Virtual reality or VR has long belonged to the gaming industry, creating immersive environments for players to battle fantastic creatures or explore alien worlds. Recent advancements have made this technology affordable enough to bring home. Now players can plug into their personal computers and leave the world behind in the comfort of their living rooms. VR is also making an appearance in a number of different industries, including mental health treatment. Will virtual therapy become a new tool for psychologists and therapists? How can mental health professionals use VR to treat patients?
Changing Mental Health Diagnoses
One of the most significant problems with diagnosing mental illness is that a patient’s symptoms aren’t always consistent. This means medical professionals are often relying on the word of their patients, making their diagnosis extremely subjective. When you only see a patient for an hour every two weeks, it makes it difficult to observe the symptoms for yourself. Anywhere from 35-85% of mental illnesses are undiagnosed because of this, according to the World Health Organization (WHO). Virtual therapy might shrink those alarming statistics.
Using VR, therapists can expose patients to realistic simulations that can trigger symptoms consistently. This makes it easier for the professional to observe the patient in real-time rather than relying on the patient’s word.
This technology hasn’t been tested extensively, meaning it’s not currently being used for mental health diagnosis. In the future, if it proves useful, psychologists and psychiatrists may find themselves reaching for a VR helmet instead of an intake form to help them diagnose new patients and treat existing ones.
Treating PTSD and Phobias Virtually
Using virtual therapy isn’t a new concept. VR has been a valuable tool for treating patients with PTSD and phobias since the late 1990s. In the hands of a skilled professional, a VR headset becomes a form of virtual immersion therapy, exposing patients to their triggers in a safe and controlled environment.
This could also be a useful tool for patients who suffer from OCD and various panic disorders — anything that has a trigger that can be duplicated virtually. A patient is hooked into a VR headset as well as various sensors to monitor their vital signs. Once the simulation starts, the therapist can monitor the patient’s mental and physical responses to the situation. Constant exposure to triggers, known as immersion or exposure therapy, can help a patient learn to manage and even overcome them, given enough time and enough virtual therapy sessions.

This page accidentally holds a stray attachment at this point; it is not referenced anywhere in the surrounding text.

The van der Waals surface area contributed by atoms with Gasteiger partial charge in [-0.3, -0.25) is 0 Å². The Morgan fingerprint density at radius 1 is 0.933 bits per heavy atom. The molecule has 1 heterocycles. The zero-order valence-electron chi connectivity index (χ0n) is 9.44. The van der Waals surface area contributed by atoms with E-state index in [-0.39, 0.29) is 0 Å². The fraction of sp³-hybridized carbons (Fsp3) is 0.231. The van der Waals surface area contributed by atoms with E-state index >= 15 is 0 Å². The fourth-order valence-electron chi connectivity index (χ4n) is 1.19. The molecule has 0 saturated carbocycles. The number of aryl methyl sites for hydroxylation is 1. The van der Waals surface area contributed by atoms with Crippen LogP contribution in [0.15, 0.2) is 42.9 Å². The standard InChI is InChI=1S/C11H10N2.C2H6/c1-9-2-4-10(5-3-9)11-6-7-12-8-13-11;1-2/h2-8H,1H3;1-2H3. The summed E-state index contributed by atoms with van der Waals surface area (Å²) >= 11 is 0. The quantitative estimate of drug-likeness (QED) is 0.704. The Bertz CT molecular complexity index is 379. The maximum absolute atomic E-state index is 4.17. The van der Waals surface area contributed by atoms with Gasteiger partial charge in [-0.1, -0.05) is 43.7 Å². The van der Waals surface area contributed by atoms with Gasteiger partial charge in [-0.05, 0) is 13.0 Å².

Each virtual environment is customized to the needs of the patient. If they’re afraid of heights, for instance, the simulation will show them at a variety of different elevations. If they suffer from arachniphobia, the program will generate virtual spiders. For soldiers with PTSD, the system might generate images of combat or other things that might trigger their symptoms, in small doses. Exposure therapy works by helping the patient retrain their brain, so their previous triggers don’t affect them anymore.
China Leads in Virtual Therapy
China is in the midst of a mental health crisis. It’s estimated that 90% of people in China with a mental illness have never sought treatment. While part of the problem is cultural, the country simply doesn’t have enough psychiatrists to handle its population. In China, the concentration of mental health professionals is four times lower than the rest of the world, leaving psychiatrists to treat more than 100 patients a day. Additionally, 90% of those who need help do not seek it.
While VR isn’t a replacement for a visit with a psychiatrist, in China it could help fill in some of the gaps — both for caregiver shortages and mental health stigma — allowing patients to get the help they need. There’s no stigma surrounding virtual reality, so people would be able to seek out treatment without worrying about friends or family looking down on them.
China is also the perfect place for virtual therapy like this to take off, with more than 100 AI firms that focus on medical technology, including five that have launched mental health programs. China has the tools to create a massive virtual reality infrastructure to support virtual therapy. Someone just needs to take that first step.
Is VR Disrupting Mental Health Treatment?
Is virtual reality disrupting mental health treatment? Not as much as it should be, at least not yet. The potential is there, especially when you look at how successfully therapists have been using VR and virtual environments to treat PTSD and phobias since the late 1990s. The potential and the technology are there. Personal VR systems are more affordable and easier to use than ever before.
The only thing stopping the widespread use of virtual therapy is a lack of science to support it. There just isn’t enough science for the majority of the mental health community to accept virtual reality as a viable treatment or diagnostic option for mental health.